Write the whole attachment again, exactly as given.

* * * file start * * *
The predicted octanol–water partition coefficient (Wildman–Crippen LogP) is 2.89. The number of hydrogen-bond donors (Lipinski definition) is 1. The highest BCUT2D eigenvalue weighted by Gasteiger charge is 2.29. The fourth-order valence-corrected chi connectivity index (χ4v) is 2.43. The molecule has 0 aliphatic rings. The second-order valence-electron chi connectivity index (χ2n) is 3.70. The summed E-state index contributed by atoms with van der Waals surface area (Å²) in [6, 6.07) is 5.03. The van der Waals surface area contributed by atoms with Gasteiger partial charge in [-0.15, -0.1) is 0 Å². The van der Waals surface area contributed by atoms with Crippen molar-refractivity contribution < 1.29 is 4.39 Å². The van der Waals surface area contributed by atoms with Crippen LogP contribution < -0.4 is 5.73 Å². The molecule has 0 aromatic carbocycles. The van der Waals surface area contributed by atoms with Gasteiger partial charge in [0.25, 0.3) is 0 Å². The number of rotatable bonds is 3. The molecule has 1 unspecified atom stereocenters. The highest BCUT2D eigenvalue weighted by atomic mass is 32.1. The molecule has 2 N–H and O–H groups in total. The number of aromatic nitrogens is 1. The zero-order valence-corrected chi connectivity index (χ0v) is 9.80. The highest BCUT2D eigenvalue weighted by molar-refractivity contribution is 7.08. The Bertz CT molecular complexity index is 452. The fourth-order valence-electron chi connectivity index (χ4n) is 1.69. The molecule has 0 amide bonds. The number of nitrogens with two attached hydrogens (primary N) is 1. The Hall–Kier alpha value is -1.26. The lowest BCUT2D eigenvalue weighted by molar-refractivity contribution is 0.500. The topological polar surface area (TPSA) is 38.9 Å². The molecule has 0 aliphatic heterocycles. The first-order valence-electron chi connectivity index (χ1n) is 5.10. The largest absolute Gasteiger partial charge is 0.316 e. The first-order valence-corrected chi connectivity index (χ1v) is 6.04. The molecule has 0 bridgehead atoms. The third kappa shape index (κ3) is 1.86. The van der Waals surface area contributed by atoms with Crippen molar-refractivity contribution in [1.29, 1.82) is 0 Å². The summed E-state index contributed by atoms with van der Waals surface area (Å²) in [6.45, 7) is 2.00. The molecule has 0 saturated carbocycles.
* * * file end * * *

The predicted octanol–water partition coefficient (Wildman–Crippen LogP) is 2.89. The number of hydrogen-bond donors (Lipinski definition) is 1. The highest BCUT2D eigenvalue weighted by Gasteiger charge is 2.29. The fourth-order valence-corrected chi connectivity index (χ4v) is 2.43. The molecule has 0 aliphatic rings. The second-order valence-electron chi connectivity index (χ2n) is 3.70. The summed E-state index contributed by atoms with van der Waals surface area (Å²) in [6, 6.07) is 5.03. The van der Waals surface area contributed by atoms with Gasteiger partial charge in [-0.15, -0.1) is 0 Å². The van der Waals surface area contributed by atoms with Crippen molar-refractivity contribution < 1.29 is 4.39 Å². The van der Waals surface area contributed by atoms with Crippen LogP contribution < -0.4 is 5.73 Å². The molecule has 0 aromatic carbocycles. The van der Waals surface area contributed by atoms with Gasteiger partial charge in [0.25, 0.3) is 0 Å². The number of rotatable bonds is 3. The molecule has 1 unspecified atom stereocenters. The highest BCUT2D eigenvalue weighted by atomic mass is 32.1. The molecule has 2 N–H and O–H groups in total. The number of aromatic nitrogens is 1. The zero-order valence-corrected chi connectivity index (χ0v) is 9.80. The highest BCUT2D eigenvalue weighted by molar-refractivity contribution is 7.08. The Bertz CT molecular complexity index is 452. The fourth-order valence-electron chi connectivity index (χ4n) is 1.69. The molecule has 0 amide bonds. The number of nitrogens with two attached hydrogens (primary N) is 1. The Hall–Kier alpha value is -1.26. The lowest BCUT2D eigenvalue weighted by molar-refractivity contribution is 0.500. The topological polar surface area (TPSA) is 38.9 Å². The molecule has 0 aliphatic heterocycles. The first-order valence-electron chi connectivity index (χ1n) is 5.10. The largest absolute Gasteiger partial charge is 0.316 e. The first-order valence-corrected chi connectivity index (χ1v) is 6.04. The molecule has 0 bridgehead atoms. The third kappa shape index (κ3) is 1.86. The van der Waals surface area contributed by atoms with Crippen molar-refractivity contribution in [1.29, 1.82) is 0 Å². The summed E-state index contributed by atoms with van der Waals surface area (Å²) in [6.45, 7) is 2.00. The molecule has 0 saturated carbocycles.